Turkey’s top business group warns against hasty rate cuts, calls for price stability

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Simone Kaslowski, a Turkish businessman of Italian origin and president of the Turkish Industrialists and Businessmen’s Association (TÜSİAD), has warned the authorities against early interest rate cuts, stating that cutting interest rates before structurally reducing inflation would result in higher interest rates, higher exchange rates and a loss of affluence.

“If we want permanent interest rate cuts, we must first reduce inflation structurally. First of all, we need to lower the Country Risk Premium (CRP). Financial stability and predictability are needed to lower that risk premium. Every road goes through price stability,” Kaslowski told the Dünya newspaper on Tuesday.

Turkey’s annual consumer price inflation rose to 18.95 percent in July 2021 from 17.53 percent in June, above market expectations of 18.5 percent and just below the central bank’s policy interest rate level of 19 percent. It is the highest inflation rate since April 2019.

Driven by consumer demand, depreciation of the lira and a worldwide rise in commodities prices that has left Turkey with some of the sharpest price rises globally, the country’s August inflation reading, which will be announced on Friday, is expected to stay close to the 18.95 percent logged in July.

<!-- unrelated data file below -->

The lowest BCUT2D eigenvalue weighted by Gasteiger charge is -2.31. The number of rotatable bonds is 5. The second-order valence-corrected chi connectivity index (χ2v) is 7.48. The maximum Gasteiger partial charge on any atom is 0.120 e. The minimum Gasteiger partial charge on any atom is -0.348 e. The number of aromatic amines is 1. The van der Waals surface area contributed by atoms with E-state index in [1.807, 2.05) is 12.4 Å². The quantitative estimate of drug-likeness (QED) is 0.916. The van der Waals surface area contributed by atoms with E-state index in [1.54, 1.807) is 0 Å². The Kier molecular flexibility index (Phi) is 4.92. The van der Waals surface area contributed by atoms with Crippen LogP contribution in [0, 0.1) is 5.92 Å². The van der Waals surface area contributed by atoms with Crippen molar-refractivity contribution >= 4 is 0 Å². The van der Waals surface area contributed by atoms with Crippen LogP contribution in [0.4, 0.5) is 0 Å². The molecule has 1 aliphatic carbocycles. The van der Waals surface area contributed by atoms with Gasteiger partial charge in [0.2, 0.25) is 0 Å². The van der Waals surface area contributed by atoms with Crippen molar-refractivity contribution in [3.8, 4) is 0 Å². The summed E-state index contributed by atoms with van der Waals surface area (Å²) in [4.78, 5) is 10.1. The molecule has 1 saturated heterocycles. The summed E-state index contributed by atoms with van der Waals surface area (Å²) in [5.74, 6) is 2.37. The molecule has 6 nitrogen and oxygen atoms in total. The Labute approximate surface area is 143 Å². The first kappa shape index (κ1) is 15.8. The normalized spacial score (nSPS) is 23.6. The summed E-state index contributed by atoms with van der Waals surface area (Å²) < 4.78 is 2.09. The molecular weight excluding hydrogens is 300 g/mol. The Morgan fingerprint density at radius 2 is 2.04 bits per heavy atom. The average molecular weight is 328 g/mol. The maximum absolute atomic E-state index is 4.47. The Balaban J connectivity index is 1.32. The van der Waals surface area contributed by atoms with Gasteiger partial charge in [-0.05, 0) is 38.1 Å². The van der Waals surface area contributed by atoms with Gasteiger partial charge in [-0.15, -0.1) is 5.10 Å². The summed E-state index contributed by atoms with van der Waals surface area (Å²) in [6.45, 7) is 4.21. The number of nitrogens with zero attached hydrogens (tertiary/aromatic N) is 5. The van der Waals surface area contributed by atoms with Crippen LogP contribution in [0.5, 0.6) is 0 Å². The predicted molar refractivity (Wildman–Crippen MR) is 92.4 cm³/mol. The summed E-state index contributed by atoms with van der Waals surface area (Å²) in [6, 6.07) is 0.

Turkish President Recep Tayyip Erdoğan, who has sacked three central bank governors in less than three years, has called for rate cuts, saying he expects inflation to have slowed during August.

“While inflation expectations are rising in Turkey and interest rate cuts are on the agenda, I think we have entered a critical four or five months in which we must act patiently, not hastily. We are in a period where we need financial stability,” Kaslowski said.

The TÜSİAD president continued to say that if Turkey wants a permanent interest rate reduction, it must first structurally reduce inflation. “Without this, every step we take will bring to the country’s economy much higher interest rates, higher exchange rates and a loss of affluence,” he added.

“We want to stress the importance of sustainable economic growth, instead of short-term, high growth. Without this, investment and production fluctuate, income is unevenly distributed and you can’t create permanent employment. When this situation is combined with inflation, the people won’t feel economic growth in their pockets. Growth needs to be inclusive,” Kaslowski said.

The central bank is due to meet on Sept. 23 to decide on interest rates.

Turkey’s central bank has kept interest rates on hold since Erdoğan sacked and replaced its governor in March, even as inflation accelerated. Expectations for future inflation have since deteriorated as investors began to bet on early interest rate reductions and more pro-growth economic policies.

The president argues that high interest rates are inflationary, a view that contradicts conventional economic theory, which hold that rate hikes can be used to slow price increases. Turkey’s inflation rate is the highest in major emerging markets outside of crisis-hit Argentina.

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